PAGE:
This writer learned first hand the mighty power of love from the lessons he received from his late Father who indirectly taught him on matters about loving someone who’s practically as un-loveable like him. When this writer turned 40, he moved on to the USA, and has been continuing his reflections on how he has managed to keep his integrity as a person after having had nearly a lifelong terrible relationship with his Father until he died in his mid 60s due to lung cancer. There were actually many, many days in the past, a large part of which this writer would rather forget, when he’d be deeply guilt ridden because of the hatred he used to feel for his Father.
Reading Susanne Sommers’ “Keeping Secrets” in his teenage years, he started understanding how he felt about his Father, who was both an alcoholic, and an inveterate gambler. How he got hold of a copy of the book was divinely provided, as he must have thought to himself that the book could be fun to read because he remembers watching Ms. Sommers in “Three’s Company” on TV then. But there was more to the fun he had when he read it, as reading it gave him a deep personal relief, as those words Ms. Sommer’s used to describe her childhood experiences nearly approximated what he felt every time his Father would come home drunk and spent. He’d such illnesses even before the youngest of this writer’s siblings were born towards the late 70s and early 80s, to complete their brood of 7 children (6 boys and 1 girl). Before this period, he thought there was actually something wrong with him, such that he would deserve having a parent like his Father.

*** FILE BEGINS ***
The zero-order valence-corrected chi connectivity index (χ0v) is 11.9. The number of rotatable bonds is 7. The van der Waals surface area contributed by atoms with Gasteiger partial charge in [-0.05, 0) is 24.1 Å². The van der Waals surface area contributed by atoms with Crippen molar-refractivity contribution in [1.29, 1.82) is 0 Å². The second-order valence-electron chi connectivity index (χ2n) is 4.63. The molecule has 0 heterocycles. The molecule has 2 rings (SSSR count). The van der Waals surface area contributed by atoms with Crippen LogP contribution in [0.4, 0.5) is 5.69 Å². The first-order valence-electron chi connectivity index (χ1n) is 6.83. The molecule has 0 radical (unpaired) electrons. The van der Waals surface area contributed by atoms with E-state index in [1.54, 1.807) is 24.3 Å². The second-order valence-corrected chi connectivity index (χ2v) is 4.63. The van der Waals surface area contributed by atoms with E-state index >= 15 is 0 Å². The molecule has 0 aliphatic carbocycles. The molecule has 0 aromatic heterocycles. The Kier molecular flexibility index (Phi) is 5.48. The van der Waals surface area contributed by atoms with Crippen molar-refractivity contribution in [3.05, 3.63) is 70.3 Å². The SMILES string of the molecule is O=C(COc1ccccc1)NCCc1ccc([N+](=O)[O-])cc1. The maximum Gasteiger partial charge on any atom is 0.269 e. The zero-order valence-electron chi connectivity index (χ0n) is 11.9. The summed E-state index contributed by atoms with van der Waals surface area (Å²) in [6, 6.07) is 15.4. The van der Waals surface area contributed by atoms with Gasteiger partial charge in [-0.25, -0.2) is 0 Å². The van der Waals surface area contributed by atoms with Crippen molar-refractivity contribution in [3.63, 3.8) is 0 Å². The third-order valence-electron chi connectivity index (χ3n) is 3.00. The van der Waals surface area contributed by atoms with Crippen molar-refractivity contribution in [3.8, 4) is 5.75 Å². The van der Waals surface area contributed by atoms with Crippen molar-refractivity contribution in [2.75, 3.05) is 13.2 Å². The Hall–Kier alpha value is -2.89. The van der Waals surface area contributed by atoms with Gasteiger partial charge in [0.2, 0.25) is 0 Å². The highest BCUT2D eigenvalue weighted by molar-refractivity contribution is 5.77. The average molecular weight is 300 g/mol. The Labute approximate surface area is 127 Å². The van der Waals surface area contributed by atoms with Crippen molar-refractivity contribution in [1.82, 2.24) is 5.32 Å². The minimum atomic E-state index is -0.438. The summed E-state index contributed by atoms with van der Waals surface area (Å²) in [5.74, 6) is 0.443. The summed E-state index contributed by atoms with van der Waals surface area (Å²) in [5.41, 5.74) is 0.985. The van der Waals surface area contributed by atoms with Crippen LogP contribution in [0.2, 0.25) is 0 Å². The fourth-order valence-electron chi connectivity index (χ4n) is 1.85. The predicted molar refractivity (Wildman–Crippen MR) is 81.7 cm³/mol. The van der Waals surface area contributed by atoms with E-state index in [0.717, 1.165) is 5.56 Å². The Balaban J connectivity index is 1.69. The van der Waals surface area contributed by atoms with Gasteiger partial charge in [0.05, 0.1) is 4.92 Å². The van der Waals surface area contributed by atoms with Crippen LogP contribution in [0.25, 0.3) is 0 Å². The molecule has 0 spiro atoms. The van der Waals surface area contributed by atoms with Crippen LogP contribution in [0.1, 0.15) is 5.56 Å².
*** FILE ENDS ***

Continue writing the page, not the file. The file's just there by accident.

This writer may have hazy recollection now, as he basically dislikes remembering bad experiences from his younger years, and as a matter of self-preservation, but he remembers the many occasions when he got several bad beatings from his Father who’d use his leather belt. He’d start the whole mini-event every time he arrives home very drunk, and would try to do petty things with his children (the exact details of which this writer doesn’t even want to remember now). It’s actually difficult remembering how he got into such occasions where he was spanked badly while his Father was drunk – he actually remembers how very scared he was then – but those occasions happened so often, such that he came to learn to be stronger – he can only smile now, with both hurt and malice in his heart, as he understands now, that those occasions were actually what most people call nowadays as “child abuse.” Some of his other brothers would actually have their own share of spankings, too (his sister was spared as she spent most of her childhood years with their Grandmother who then lived in the province).